But a tax agent from Chicago filed an appeal on behalf of Sam’s Club, arguing that the store was worth just $7.2 million, based on the low sales costs of a handful of second-generation big-box locations scattered around the state. The comparables that the agent provided included three former locations of the now-defunct electronics retailer American TV, an old Lowe’s, a former Target, and a former Walmart (actually, the same property in Greenfield Williams and I were standing in front of now). All of them sold for between $2 million and $4.5 million between 2012 and 2014: much lower sales prices than what their original owners had purchased them for years before. Some had second-generation occupants; some were bank-owned.
Big-box defenders argue that the “sales approach” (what someone recently paid for a similar property) is the best way to determine a building’s value. And in many states, including Wisconsin, sales are supposed to be the first variable in the valuation equation, whenever possible. Therefore, retailers’ lawyers say, a Sam’s Club valued at $11 million is overvalued, because its neighbors are selling for a third of that amount. In a real estate market that’s oversaturated with retail closures, bankruptcies, and vacancies galore, they insist, no one wants a big box store anymore. If you just look at the sales prices, they are often not wrong.
But assessors say that this misses what gives a functional property its value. Location is everything in real estate—there may be a good reasons why some of those stores went dark. Besides, the market for big boxes is too small to rely solely on sales; construction costs and property incomes also have to be taken into account. And many of these vacant and depreciated properties would need major repairs to achieve a state of “highest and best use,” which would be a more appropriate comparison for an open and fully updated store.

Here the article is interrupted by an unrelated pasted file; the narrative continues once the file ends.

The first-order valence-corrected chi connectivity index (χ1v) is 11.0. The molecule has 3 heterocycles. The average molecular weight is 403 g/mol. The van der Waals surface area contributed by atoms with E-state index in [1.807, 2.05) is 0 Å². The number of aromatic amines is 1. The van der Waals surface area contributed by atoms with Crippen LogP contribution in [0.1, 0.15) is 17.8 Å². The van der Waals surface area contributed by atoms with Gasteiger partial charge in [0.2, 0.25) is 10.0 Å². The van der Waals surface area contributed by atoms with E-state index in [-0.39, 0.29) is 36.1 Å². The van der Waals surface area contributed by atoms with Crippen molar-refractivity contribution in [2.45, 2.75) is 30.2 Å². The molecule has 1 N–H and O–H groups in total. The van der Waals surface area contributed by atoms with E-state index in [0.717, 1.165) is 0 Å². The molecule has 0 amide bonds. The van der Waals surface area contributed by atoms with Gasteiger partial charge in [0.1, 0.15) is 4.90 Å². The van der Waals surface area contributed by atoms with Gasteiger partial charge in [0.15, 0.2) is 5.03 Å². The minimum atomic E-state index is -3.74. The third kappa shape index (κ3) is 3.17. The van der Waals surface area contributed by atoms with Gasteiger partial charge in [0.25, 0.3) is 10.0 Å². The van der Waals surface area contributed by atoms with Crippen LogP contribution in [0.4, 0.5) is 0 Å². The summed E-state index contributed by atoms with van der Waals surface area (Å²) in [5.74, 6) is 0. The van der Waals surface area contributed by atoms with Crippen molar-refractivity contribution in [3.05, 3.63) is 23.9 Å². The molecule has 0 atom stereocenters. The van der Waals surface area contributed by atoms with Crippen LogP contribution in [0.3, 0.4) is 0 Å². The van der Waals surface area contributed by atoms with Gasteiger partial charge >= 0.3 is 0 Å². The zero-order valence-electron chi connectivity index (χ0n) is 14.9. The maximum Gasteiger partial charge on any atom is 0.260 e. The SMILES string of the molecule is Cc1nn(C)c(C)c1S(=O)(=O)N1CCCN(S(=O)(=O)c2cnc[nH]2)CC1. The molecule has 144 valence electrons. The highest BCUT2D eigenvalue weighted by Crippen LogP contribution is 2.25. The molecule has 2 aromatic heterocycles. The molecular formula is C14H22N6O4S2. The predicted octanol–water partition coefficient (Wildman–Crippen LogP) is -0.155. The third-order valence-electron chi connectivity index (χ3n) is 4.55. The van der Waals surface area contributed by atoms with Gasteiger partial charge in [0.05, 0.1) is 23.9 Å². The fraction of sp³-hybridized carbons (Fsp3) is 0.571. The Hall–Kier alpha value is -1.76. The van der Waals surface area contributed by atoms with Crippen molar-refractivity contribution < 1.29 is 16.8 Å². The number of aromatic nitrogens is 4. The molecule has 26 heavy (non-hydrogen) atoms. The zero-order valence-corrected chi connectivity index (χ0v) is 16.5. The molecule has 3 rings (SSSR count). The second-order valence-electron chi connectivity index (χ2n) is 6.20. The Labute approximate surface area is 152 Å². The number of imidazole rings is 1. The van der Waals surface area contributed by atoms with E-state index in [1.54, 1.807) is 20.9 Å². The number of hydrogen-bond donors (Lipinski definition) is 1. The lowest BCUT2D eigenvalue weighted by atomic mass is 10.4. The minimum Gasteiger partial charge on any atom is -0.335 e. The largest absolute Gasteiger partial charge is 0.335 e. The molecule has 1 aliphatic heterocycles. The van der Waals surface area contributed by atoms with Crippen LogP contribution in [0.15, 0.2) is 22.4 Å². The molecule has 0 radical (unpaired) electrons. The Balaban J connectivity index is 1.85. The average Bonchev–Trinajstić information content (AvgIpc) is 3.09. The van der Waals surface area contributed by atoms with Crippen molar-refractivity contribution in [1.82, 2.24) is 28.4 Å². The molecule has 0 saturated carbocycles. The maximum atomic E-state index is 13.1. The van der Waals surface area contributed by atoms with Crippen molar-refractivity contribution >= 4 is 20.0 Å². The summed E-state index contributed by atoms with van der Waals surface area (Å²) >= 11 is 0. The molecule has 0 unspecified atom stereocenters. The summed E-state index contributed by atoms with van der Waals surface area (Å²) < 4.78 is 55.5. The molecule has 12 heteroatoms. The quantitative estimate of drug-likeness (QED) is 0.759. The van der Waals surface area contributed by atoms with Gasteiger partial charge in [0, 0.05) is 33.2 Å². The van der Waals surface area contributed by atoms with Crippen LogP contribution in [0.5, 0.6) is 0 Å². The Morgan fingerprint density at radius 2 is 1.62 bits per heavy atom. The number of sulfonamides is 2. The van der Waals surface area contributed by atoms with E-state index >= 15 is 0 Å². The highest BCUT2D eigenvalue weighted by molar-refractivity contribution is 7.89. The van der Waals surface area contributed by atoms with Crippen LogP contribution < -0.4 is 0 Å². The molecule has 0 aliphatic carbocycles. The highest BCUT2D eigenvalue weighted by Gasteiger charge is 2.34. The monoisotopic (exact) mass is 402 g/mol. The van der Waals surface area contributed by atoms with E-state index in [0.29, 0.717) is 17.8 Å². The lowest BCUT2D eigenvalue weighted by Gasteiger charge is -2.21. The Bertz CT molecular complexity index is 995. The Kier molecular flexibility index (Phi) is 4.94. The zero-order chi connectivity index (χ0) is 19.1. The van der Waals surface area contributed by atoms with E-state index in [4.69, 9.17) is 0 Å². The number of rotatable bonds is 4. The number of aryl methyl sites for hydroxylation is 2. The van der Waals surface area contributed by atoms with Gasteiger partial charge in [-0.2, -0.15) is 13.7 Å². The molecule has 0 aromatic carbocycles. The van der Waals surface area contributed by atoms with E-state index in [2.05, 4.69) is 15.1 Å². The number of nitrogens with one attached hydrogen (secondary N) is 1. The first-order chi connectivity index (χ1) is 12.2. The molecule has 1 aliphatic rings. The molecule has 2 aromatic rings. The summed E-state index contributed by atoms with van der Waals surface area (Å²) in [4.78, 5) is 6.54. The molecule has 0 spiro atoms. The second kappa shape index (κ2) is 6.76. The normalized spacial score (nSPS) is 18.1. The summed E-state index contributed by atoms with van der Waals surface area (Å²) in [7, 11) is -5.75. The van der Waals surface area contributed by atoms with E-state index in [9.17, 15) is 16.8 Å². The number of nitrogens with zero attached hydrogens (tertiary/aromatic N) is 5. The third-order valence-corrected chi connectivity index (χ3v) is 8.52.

Besides, there’s something plainly illogical about the argument. “Do you want me to value your house as if it’s closed and boarded up?” said Krause.
So, case closed? Not quite. The vast majority of dark store appeals brought by big boxes—many of which ask for write-downs of 50 percent—are being settled for a lower valuation, probably in the ballpark of 85 percent, Thomas Hamilton, a professor of real estate at Roosevelt University, told me. Many assessors strive to be conservative in their estimates, so they usually try to find a happy medium when taxpayers protest. Plus, it’s costly to litigate.
Yet dark store theory appeals have been incessant, and small towns feel outgunned. Retailers come back, year after year, insisting on paying less, even after they’ve been granted reductions. For them, every demand brings the opportunity for a lower valuation, and there’s no real financial downside, with outside tax lawyers working for contingency fees. “They’re forcing the hands of municipalities to go to court, and then they keep bargaining it down,” said Krause, the assessor in Wauwatosa. Repeat appeals from Lowe’s, Best Buy, Meijer, and others dating back to 2013 have cost her city $2.4 million in legal fees.